I want to verify the following proposition and construct a formal proof whenever it is true.

Suppose $\mathbf{A}$ is an $n \times n$ matrix over $\mathbb{F}_p$ such that $\mathrm{ord}(\mathbf{A})= \ell$, i.e. $\ell$ is the least positive integer such that $\mathbf{A}^\ell = \mathbf{I}$, where $\mathbf{I}$ denotes the identity matrix.

Let $\overrightarrow{v}$ be a non zero vector in $\mathbb{F}^n_p$. If $\mathbf{A}^i \overrightarrow{v}= \mathbf{A}^j \overrightarrow{v}$ for two distinct to positive integer $i < j$, then $i \equiv j \pmod \ell$.

If not all non zero vectors satisfy the condition, then determine all non zero vectors that satisfy the condition.

I suspect that the condition holds for all non zero vectors. My attempt to prove the proposition is as follows. Let $\overrightarrow{v}$ be a non zero vector that satisfy $\mathbf{A}^i \overrightarrow{v}= \mathbf{A}^j \overrightarrow{v}$ for two distinct to positive integer $i < j$, since $\mathbf{A}$ is invertible, we have $\overrightarrow{v}= \mathbf{A}^{(j-i)} \overrightarrow{v}$.

What are the next steps? We do not have a cancellation law for vectors. (If such thing exists, then we have $\mathbf{I}=\mathbf{A}^{(j-i)}$, and thus $i \equiv j \pmod \ell$).

Hence, I tried the following reasoning. The condition $\overrightarrow{v}= \mathbf{A}^{(j-i)} \overrightarrow{v}$ yields $(\mathbf{A}^{(j-i)}-\mathbf{I})\overrightarrow{v}= \overrightarrow{0}$. This yields an equation: $(\mathbf{A}^{t}-\mathbf{I})\overrightarrow{v}= \overrightarrow{0}$ for $t \in \mathbb{N}$. If for any $t \not \equiv 0 \pmod \ell$ the matrix $\mathbf{A}^{t}-\mathbf{I}$ is invertible, then $\mathrm{ker}(\mathbf{A}^t-\mathbf{I})=\overrightarrow{0}$. Thus $\mathbf{A}^i \overrightarrow{v}\not = \mathbf{A}^j \overrightarrow{v}$ if $i \not \equiv j \pmod \ell$. I got stuck here. I have no idea to prove the invertibility.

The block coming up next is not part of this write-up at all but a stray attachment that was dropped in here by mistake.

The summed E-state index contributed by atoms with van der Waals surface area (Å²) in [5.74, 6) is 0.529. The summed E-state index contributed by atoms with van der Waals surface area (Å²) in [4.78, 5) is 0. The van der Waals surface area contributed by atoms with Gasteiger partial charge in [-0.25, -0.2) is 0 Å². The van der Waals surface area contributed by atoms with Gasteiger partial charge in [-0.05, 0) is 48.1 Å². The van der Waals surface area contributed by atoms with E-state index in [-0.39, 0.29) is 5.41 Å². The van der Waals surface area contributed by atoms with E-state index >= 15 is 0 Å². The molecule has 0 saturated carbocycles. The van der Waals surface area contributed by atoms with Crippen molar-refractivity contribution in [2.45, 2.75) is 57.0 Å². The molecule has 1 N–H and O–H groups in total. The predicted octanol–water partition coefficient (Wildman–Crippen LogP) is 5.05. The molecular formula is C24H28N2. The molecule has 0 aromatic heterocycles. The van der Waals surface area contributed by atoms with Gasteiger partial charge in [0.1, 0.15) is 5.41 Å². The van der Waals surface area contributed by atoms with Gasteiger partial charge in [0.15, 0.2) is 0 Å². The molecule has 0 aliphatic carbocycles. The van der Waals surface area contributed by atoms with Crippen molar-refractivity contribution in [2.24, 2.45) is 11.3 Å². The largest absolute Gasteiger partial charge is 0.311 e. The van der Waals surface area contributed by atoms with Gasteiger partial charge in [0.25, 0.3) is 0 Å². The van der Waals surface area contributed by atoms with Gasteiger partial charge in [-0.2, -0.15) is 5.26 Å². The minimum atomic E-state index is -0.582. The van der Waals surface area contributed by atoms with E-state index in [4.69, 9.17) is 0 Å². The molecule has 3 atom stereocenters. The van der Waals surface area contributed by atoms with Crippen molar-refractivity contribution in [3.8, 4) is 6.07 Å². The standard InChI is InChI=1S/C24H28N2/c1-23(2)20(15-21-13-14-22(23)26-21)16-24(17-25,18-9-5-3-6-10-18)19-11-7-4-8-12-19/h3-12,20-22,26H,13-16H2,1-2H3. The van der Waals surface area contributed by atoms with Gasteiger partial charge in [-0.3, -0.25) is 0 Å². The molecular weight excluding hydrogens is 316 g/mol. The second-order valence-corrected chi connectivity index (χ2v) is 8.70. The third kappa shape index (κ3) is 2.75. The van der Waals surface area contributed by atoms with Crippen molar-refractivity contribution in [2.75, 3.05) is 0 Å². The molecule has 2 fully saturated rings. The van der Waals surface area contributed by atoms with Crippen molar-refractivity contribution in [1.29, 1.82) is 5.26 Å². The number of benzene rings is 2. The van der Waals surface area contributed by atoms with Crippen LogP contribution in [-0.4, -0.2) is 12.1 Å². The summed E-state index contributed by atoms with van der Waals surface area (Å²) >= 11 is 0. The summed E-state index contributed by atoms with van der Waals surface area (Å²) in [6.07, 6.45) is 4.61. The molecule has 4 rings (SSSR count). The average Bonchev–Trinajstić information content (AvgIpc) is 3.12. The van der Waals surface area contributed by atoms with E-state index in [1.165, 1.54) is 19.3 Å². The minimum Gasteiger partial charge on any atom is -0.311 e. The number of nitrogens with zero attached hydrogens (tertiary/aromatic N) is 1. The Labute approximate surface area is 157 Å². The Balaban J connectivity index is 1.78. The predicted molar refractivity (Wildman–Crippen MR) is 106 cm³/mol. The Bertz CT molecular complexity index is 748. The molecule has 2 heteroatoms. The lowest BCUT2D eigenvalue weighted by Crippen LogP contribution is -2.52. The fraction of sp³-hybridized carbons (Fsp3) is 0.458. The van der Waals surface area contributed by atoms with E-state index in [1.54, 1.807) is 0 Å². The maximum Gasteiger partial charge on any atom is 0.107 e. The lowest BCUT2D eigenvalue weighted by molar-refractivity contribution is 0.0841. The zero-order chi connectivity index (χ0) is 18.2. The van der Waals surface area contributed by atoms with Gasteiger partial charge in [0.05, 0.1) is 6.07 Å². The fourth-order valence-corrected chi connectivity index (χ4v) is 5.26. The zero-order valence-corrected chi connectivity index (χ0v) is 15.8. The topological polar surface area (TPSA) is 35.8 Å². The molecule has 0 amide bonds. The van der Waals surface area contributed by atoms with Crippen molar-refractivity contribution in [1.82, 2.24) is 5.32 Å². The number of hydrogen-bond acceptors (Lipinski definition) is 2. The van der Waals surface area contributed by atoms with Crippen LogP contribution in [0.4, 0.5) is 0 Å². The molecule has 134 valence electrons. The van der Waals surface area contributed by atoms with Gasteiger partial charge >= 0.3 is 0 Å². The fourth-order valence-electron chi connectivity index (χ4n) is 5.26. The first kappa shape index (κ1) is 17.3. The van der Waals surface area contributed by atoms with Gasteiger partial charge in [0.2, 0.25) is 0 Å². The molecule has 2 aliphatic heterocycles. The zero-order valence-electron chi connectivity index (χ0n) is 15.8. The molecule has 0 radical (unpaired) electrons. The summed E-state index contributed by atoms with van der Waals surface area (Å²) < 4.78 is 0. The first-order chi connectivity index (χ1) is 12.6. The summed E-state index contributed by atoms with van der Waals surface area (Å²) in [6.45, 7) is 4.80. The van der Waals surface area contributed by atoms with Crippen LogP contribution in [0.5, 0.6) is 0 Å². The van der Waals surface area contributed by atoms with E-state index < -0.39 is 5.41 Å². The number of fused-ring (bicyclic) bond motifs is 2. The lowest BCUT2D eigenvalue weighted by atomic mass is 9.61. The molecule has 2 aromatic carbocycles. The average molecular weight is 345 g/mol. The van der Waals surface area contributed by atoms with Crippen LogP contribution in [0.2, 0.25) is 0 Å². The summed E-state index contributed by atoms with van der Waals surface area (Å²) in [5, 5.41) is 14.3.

ADDENDUM: I have already checked using SAGE mathematical software that the condition is true in $GL(n,2)$ for $n=3,4,5$, where the matrices $\mathbf{A}$ have irreducible characteristic polynomials.

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    $\begingroup$ The condition certainly does not hold for all nonzero vectors. Try $\mathbf{A} = \left(\begin{matrix} 1 & 0 & 0 \\ 0 & 0 & 1 \\ 0 & 1 & 0 \end{matrix}\right)$, $\ell = 2$ and $\overrightarrow{v} = \left(1,0,0\right)^T$. Then, $\mathbf{A}^1 \overrightarrow{v} = \mathbf{A}^2 \overrightarrow{v}$. $\endgroup$ – darij grinberg Jan 3 '16 at 15:18
  • $\begingroup$ You need to make sure that $v$ is not taken from the wrong eigenspaces. $\endgroup$ – Omnomnomnom Jan 3 '16 at 21:27
  • $\begingroup$ What does "wrong eigenspaces" mean? $\endgroup$ – Iqazra Jan 4 '16 at 2:11
  • $\begingroup$ Thank you darij grinberg, then my question is: is there any $\overrightarrow{v}\not =\overrightarrow{0}$ that satisfy the condition? $\endgroup$ – Iqazra Jan 4 '16 at 2:51
  • $\begingroup$ I see that the vector $\overrightarrow{v}=(1,0,0)^{T}$ in darij grinberg counterexample is also the eigenvector of the matrix $\mathbf{A}$ associated with eigenvalue $1$. So my question is: is it sufficient to take $\overrightarrow{v}$ such that $\overrightarrow{v} \not \in E_{1}$ where $E_{1}$ denotes the eigenspace of $\mathbf{A}$ associated with eigenvalue $1$? In accordance to omnomnom hint, does this mean the "wrong eigenspace" is $E_{1}$? $\endgroup$ – Iqazra Jan 4 '16 at 6:06

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